A study by Pegasystems on operational functions shows that the use of automation will become widespread in order to maintain efficiency.
AdvertisingOperational teams play a key role in the execution of business projects, transformation and strategy. According to a study by the publisher Pegasystems, carried out among 750 operations managers in three major geographical areas, including Europe, these functions are now facing major changes. However, half of the respondents believe that today’s operations do not benefit from the level of technological investment necessary to remain truly effective in this context.
Five major disruptions are on the horizon for operational functions. The first is ubiquitous automation: 71% of respondents see automating routine IT and administrative tasks as transforming their business, with a similar proportion citing optimizing workflows with artificial intelligence (AI) and automation. Sustainable development and corporate social responsibility, as well as corporate governance form the second vector of transformation, cited by 68% and 64% of respondents respectively. The third is taking diversity into account in operational models, a priority for 61% of respondents. In fourth place come regulatory constraints, with 52% of respondents considering regulatory changes a real challenge. Finally, the last issue concerns cybersecurity and fraud, cited by 59% of respondents.
Rather than zero ops, hybrid models
Faced with these underlying trends, the operational managers interviewed point to several needs. 73% believe that they will have to better manage risks and changes in activities and as many believe that technology will be decisive in the next five years to improve their resilience and their forecasting capabilities. Nearly seven in ten also cite access to good quality data and 68% the need to improve internal and external collaboration. In terms of technologies, those that appear to be priorities, apart from the essential cybersecurity cited by 73% of respondents, are mainly aimed at automating tasks and providing real-time visibility on operations: thus, 68% of respondents cite data and real-time intelligence and 64% customer self-service. Process automation, Internet of Things, intelligent automation and predictive analytics are cited by 63% each.
This shift in technology has led some market analysts to predict a future with zero operations in some industries, where processes will be fully automated. However, according to the respondents, obstacles persist in the field. Thus, 35% of them think that it would be too costly to automate everything; 26% say that regulations make automation too difficult and 24% find some aspect of their operations too complex to automate. Finally, almost 30% of respondents indicate that they have made a commitment to offer a more humanized customer experience, suggesting that hybrid models combining automation and people may have a better future.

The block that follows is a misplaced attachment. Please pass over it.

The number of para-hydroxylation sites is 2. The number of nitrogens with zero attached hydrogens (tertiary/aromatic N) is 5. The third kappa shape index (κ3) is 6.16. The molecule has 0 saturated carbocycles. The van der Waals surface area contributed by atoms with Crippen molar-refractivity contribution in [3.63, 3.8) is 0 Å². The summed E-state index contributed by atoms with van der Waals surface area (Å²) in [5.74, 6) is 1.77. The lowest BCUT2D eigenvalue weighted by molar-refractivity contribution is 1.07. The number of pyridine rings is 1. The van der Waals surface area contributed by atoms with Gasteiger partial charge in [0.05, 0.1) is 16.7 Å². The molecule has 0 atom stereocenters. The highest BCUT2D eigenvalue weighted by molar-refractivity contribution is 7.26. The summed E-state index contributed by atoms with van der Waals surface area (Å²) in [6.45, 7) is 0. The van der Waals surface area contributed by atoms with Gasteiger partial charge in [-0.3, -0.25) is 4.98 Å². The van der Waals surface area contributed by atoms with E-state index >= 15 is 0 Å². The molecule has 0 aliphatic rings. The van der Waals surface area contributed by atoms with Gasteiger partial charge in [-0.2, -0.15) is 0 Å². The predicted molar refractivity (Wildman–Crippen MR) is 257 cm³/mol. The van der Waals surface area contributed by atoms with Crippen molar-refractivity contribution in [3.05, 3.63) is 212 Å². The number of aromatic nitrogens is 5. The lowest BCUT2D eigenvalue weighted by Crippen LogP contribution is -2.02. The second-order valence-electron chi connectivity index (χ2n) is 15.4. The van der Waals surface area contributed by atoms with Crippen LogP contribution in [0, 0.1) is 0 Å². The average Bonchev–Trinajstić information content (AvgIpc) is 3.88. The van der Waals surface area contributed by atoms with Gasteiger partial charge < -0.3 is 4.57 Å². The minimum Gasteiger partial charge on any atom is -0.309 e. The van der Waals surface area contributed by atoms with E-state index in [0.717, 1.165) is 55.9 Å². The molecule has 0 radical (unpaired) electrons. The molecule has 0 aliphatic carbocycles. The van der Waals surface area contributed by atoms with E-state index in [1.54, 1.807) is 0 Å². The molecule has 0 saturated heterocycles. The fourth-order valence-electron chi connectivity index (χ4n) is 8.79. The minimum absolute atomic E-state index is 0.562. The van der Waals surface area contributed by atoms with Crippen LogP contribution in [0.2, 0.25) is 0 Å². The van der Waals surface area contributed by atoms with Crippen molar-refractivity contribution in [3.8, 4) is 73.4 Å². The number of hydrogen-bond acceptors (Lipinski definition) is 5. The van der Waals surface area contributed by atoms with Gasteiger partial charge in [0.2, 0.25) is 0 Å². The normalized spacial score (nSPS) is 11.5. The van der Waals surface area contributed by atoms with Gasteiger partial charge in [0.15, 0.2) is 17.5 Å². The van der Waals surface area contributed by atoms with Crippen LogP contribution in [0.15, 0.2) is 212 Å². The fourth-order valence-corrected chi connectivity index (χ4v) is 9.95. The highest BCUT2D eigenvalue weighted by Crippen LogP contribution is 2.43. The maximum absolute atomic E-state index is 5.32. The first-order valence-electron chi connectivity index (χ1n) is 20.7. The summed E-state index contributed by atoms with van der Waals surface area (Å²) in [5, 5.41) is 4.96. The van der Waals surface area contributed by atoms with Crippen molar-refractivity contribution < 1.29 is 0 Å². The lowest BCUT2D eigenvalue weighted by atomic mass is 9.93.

AdvertisingTowards increased specialization for operational functions
The increased use of automation will nevertheless change the role of operational functions, which will become increasingly specialised. Thus, 48% of managers surveyed say they will need to hire more specialists to manage operations that cannot be automated or digitized, while more than a third (36%) plan to reduce the number of generalist profiles in the operational roles. In addition, technology and digital skills will also grow in importance, with 32% of respondents considering them essential. Operations function leaders will also need to develop in other areas, including business strategy (31%) and collaboration (26%), considered key skills.
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Aurlie ChandezeCIO Deputy Editor-in-Chief
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Automation technologies will transform operations
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